Even if you're away from your home base, you'll still need to print. If it's an occasional occurrence, an inkjet multifunction printer in the $200 to $300 range will suffice. You will also get scanning and faxing capabilities to handle other office needs. "If you start printing in larger volumes, inkjet will come back and bite you because the cost per page is astronomically higher than laser," says Terrill. A grayscale laser multifunction in the $300 to $500 range could be your best bet if you plan on printing quite a bit or need to create your own brochures or printouts.

You don't have to stop at one printer. If you keep finding yourself at Kinko's or at hotel business centers, a mobile printer could be right for you. Mobile inkjets clock in around the $250 mark. One solution might be to go with a mobile inkjet for the road and a laser multifunction for when you're in the office. That way, your bases are covered should you need to print something in color.

Software is another matter. As mentioned earlier, you should be able to pick up XP and Office with your laptop purchase. An application like Intuit's QuickBooks can cover your accounting needs starting at $99.95 (all prices street) for the Simple Start Edition. Backing up data regularly can be a challenge when you're traveling. An online backup solution--like IBackup or Xdrive--is one option that can give you some peace of mind. Services typically start at less than $10 per month and can automatically back up your files when you connect to the internet.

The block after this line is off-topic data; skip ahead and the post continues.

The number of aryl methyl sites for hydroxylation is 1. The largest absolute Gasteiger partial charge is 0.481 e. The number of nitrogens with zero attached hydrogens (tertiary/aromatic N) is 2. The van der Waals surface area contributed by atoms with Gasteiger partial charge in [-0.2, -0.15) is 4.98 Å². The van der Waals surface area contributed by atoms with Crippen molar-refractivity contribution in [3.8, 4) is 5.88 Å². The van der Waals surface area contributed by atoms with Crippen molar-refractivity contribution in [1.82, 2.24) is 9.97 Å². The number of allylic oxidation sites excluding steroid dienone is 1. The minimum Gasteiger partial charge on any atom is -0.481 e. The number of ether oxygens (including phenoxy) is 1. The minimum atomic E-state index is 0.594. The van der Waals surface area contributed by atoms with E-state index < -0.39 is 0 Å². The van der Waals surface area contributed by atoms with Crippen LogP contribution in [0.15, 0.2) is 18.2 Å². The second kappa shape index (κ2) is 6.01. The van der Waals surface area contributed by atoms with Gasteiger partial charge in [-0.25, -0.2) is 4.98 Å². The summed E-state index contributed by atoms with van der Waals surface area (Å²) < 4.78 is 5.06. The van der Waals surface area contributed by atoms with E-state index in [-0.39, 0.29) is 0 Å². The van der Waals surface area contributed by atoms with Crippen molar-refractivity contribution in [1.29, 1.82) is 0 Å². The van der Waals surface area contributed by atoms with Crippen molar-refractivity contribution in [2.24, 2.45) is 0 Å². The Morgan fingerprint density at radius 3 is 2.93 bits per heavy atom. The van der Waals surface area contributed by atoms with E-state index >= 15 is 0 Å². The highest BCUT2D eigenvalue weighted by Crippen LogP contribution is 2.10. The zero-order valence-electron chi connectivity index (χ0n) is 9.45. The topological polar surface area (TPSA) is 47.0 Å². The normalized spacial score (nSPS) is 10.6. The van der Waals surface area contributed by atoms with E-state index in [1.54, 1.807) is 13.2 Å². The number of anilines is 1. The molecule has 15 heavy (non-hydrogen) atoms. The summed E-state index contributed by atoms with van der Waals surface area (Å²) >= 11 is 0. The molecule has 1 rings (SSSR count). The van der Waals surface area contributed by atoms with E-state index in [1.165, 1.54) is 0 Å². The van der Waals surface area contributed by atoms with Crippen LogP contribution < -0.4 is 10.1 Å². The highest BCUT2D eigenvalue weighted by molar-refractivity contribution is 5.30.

Considering that you're going to be on the road and likely connecting to the internet through hot spots, security should be at the front of your mind. Your number-one defense to keep snoopers out of your computer is a solid firewall application. Windows XP has a built-in firewall, but it isn't ironclad. For a personal firewall, Zone Labs' ZoneAlarm starts at about $70 for a security package including anti-virus and IM protection. Terrill also recommends turning on the password protection for your XP profile.

Some entrepreneurs may be able to take advantage of the new crop of PDA/phone combination devices. Those who need to access their contacts and calendars without cranking up their laptops will appreciate one of these. Terrill suggests going for the combo device rather than a separate phone and PDA for practical reasons. You're less likely to leave your PDA behind if it's part of your phone, and you're more likely to use it when it's right there with you.

Shop Smart

Now that we have a knowledge foundation to work with, it's time to go shopping. Here is one way to set up your mobile office. Starting with the laptop, the IBM ThinkPad T42 series straddles the line between price and mobility. The 2378DWU model comes with Windows XP Professional, Office, a 40GB hard drive, built-in Wi-Fi, a 1.5GHz Intel mobile processor, a CD-RW/DVD combo drive and a 15-inch display. We customized it from 256MB of memory to 512MB, and came out at $1,729, with the whole package weighing in at less than 6 pounds.